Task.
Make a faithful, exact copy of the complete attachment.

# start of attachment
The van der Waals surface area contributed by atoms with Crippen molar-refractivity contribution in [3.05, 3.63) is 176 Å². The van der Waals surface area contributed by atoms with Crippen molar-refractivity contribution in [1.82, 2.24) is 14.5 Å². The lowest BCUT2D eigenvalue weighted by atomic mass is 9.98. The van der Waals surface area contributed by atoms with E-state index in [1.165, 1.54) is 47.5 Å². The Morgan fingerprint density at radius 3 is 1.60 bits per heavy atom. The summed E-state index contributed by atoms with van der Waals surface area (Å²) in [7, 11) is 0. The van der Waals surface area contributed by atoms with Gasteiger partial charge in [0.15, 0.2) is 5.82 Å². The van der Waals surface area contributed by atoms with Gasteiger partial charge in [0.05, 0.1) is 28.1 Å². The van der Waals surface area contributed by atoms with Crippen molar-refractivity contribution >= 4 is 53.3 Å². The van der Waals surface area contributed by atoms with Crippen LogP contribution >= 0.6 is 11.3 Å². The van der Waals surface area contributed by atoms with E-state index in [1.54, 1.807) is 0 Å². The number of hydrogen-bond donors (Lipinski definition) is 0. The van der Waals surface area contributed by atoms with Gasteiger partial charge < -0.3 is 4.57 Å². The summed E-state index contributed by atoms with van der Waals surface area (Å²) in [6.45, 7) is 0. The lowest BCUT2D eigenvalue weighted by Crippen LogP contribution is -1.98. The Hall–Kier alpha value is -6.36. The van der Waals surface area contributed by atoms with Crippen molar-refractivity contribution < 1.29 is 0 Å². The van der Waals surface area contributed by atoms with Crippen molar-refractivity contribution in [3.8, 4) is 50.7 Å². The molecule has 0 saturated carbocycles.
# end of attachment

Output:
The van der Waals surface area contributed by atoms with Crippen molar-refractivity contribution in [3.05, 3.63) is 176 Å². The van der Waals surface area contributed by atoms with Crippen molar-refractivity contribution in [1.82, 2.24) is 14.5 Å². The lowest BCUT2D eigenvalue weighted by atomic mass is 9.98. The van der Waals surface area contributed by atoms with E-state index in [1.165, 1.54) is 47.5 Å². The Morgan fingerprint density at radius 3 is 1.60 bits per heavy atom. The summed E-state index contributed by atoms with van der Waals surface area (Å²) in [7, 11) is 0. The van der Waals surface area contributed by atoms with Gasteiger partial charge in [0.15, 0.2) is 5.82 Å². The van der Waals surface area contributed by atoms with Gasteiger partial charge in [0.05, 0.1) is 28.1 Å². The van der Waals surface area contributed by atoms with Crippen molar-refractivity contribution >= 4 is 53.3 Å². The van der Waals surface area contributed by atoms with Crippen LogP contribution >= 0.6 is 11.3 Å². The van der Waals surface area contributed by atoms with E-state index in [1.54, 1.807) is 0 Å². The number of hydrogen-bond donors (Lipinski definition) is 0. The van der Waals surface area contributed by atoms with Gasteiger partial charge < -0.3 is 4.57 Å². The summed E-state index contributed by atoms with van der Waals surface area (Å²) in [6.45, 7) is 0. The lowest BCUT2D eigenvalue weighted by Crippen LogP contribution is -1.98. The Hall–Kier alpha value is -6.36. The van der Waals surface area contributed by atoms with Crippen molar-refractivity contribution < 1.29 is 0 Å². The van der Waals surface area contributed by atoms with Crippen molar-refractivity contribution in [3.8, 4) is 50.7 Å². The molecule has 0 saturated carbocycles.